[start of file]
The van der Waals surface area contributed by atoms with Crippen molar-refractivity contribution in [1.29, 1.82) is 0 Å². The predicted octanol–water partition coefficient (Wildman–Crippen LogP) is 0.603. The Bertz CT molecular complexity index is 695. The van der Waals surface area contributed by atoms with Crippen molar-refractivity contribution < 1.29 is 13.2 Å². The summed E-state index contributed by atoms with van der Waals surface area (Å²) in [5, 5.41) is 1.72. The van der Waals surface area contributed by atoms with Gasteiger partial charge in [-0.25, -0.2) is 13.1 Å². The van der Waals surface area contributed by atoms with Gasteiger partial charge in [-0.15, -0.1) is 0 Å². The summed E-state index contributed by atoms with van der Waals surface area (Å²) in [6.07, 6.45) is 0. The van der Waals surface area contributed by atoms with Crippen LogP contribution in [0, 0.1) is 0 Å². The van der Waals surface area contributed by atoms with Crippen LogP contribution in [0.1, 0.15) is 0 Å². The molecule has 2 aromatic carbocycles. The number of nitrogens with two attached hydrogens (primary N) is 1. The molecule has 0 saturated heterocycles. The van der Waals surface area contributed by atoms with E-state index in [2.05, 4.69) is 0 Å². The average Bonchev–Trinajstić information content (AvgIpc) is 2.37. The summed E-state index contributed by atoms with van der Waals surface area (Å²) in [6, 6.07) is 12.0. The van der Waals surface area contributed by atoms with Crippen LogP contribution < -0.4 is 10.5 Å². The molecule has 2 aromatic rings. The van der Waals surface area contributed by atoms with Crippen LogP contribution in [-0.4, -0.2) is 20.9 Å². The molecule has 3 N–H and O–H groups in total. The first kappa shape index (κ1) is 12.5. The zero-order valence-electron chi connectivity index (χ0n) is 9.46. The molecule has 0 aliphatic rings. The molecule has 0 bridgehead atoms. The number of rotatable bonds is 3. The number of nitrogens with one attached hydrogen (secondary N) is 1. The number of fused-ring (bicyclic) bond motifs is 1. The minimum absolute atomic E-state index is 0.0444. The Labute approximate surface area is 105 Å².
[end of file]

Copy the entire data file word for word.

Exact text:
The van der Waals surface area contributed by atoms with Crippen molar-refractivity contribution in [1.29, 1.82) is 0 Å². The predicted octanol–water partition coefficient (Wildman–Crippen LogP) is 0.603. The Bertz CT molecular complexity index is 695. The van der Waals surface area contributed by atoms with Crippen molar-refractivity contribution < 1.29 is 13.2 Å². The summed E-state index contributed by atoms with van der Waals surface area (Å²) in [5, 5.41) is 1.72. The van der Waals surface area contributed by atoms with Gasteiger partial charge in [-0.25, -0.2) is 13.1 Å². The van der Waals surface area contributed by atoms with Gasteiger partial charge in [-0.15, -0.1) is 0 Å². The summed E-state index contributed by atoms with van der Waals surface area (Å²) in [6.07, 6.45) is 0. The van der Waals surface area contributed by atoms with Crippen LogP contribution in [0, 0.1) is 0 Å². The van der Waals surface area contributed by atoms with Crippen LogP contribution in [0.1, 0.15) is 0 Å². The molecule has 2 aromatic carbocycles. The number of nitrogens with two attached hydrogens (primary N) is 1. The molecule has 0 saturated heterocycles. The van der Waals surface area contributed by atoms with E-state index in [2.05, 4.69) is 0 Å². The average Bonchev–Trinajstić information content (AvgIpc) is 2.37. The summed E-state index contributed by atoms with van der Waals surface area (Å²) in [6, 6.07) is 12.0. The van der Waals surface area contributed by atoms with Crippen LogP contribution < -0.4 is 10.5 Å². The molecule has 2 aromatic rings. The van der Waals surface area contributed by atoms with Crippen LogP contribution in [-0.4, -0.2) is 20.9 Å². The molecule has 3 N–H and O–H groups in total. The first kappa shape index (κ1) is 12.5. The zero-order valence-electron chi connectivity index (χ0n) is 9.46. The molecule has 0 aliphatic rings. The molecule has 0 bridgehead atoms. The number of rotatable bonds is 3. The number of nitrogens with one attached hydrogen (secondary N) is 1. The number of fused-ring (bicyclic) bond motifs is 1. The minimum absolute atomic E-state index is 0.0444. The Labute approximate surface area is 105 Å².